The transformative power of work

For Waterfalls Café owner Rachel Power, watching the transformation of her staff from when she first hires them to the people they become is the most rewarding part of her job.

“One of the girls wouldn’t talk to customers at all when she started. Now she’s chatting to everyone! She even trains new members of the team,” Rachel says.

The Café’s manager, second in command and cook, Andrea Marriott, echoes that sentiment.

“There are a couple of girls in particular that have just blown me away,” says Andrea.

“It’s incredible to see just how much their confidence has grown since they started working at Waterfalls,” she says.

Andrea herself has anxiety, but sees her job as an escape.

“Basically – work is my safe place,” she says.

“It’s somewhere that I’m busy all the time, and I have something I can focus on other than my anxiety.”

In an industry known for its high turnover and rate of burnout amongst staff, Rachel and the Waterfalls team have created a welcoming environment for employees from all walks of life.

“Most people in hospitality last around five years or so before they start to burn out. A lot of my staff here have already passed that milestone and don’t look like they’re going anywhere any time soon!” says Rachel.

And she isn’t alone. According to the Suncorp Incusion@Work Index 2017-18, employees in inclusive workplaces – including those hiring people with disability – are four times more likely to stay with their employer (compared to those in non-inclusive workplaces).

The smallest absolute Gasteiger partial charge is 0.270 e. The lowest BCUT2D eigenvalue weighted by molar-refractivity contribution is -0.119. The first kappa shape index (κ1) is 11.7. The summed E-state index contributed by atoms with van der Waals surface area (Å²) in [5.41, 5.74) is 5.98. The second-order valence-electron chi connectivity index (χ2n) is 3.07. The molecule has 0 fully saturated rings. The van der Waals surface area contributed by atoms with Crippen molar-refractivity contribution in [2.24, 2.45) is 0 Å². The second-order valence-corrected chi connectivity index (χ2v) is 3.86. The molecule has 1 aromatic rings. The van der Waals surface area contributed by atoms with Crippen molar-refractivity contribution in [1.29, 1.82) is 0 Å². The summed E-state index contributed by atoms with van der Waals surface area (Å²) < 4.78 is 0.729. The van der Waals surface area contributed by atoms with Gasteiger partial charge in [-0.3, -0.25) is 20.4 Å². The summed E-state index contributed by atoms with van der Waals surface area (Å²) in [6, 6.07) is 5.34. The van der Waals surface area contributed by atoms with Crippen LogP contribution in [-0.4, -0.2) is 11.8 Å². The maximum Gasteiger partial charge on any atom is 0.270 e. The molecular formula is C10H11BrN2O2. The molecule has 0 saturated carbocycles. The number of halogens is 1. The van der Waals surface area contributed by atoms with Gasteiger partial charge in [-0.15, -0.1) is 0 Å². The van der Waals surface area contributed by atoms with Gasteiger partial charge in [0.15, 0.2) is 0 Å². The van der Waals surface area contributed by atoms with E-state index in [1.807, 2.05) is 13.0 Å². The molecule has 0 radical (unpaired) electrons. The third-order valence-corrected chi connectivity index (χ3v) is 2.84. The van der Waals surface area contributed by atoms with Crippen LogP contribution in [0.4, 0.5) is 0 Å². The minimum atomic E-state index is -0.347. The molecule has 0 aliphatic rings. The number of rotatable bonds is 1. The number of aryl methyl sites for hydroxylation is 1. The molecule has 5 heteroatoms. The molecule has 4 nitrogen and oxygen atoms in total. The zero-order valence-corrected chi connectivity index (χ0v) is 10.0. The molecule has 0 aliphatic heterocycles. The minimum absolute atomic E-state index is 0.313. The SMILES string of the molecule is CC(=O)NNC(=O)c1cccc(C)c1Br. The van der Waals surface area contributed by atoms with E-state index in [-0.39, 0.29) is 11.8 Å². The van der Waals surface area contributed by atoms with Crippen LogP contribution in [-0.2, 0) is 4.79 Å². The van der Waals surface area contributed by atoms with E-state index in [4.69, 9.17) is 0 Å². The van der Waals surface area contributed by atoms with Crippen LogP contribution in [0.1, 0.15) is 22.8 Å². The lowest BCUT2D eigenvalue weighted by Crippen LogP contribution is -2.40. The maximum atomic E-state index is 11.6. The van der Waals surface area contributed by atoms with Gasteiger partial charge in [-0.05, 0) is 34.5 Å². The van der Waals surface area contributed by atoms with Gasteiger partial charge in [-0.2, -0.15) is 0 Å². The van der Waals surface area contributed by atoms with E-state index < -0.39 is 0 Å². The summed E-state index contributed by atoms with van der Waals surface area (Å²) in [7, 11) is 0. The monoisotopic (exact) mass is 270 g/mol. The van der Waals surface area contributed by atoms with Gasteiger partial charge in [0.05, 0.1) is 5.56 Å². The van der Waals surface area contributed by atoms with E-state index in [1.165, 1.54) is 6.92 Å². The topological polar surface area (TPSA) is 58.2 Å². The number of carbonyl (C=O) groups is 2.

Many employees with disability don’t need any changes to the workplace. For some members of the team, their disability means that they may need minor changes in the workplace or to their role. For Rachel, this has meant offering things like shorter shift times and setting some guidelines around the kinds of tasks allocated.

When employers are looking at hiring people with disability and making adjustments, they aren’t in it alone. JobAccess has a range of resources available for employers, and the Employment Assistance Fund (EAF) offers free workplace assessments and funding to help make adjustments.

“It’s something that I think every business should consider doing. At the end of the day the rewards for the people I hire and my business outweigh any extra effort,” says Rachel.

Employers can get started hiring people with disability and reap the benefits today. The National Disability Recruitment Coordinator (NDRC) is available to help you to develop clear job descriptions and promote roles to people with disability – who may just be the best person for the job.

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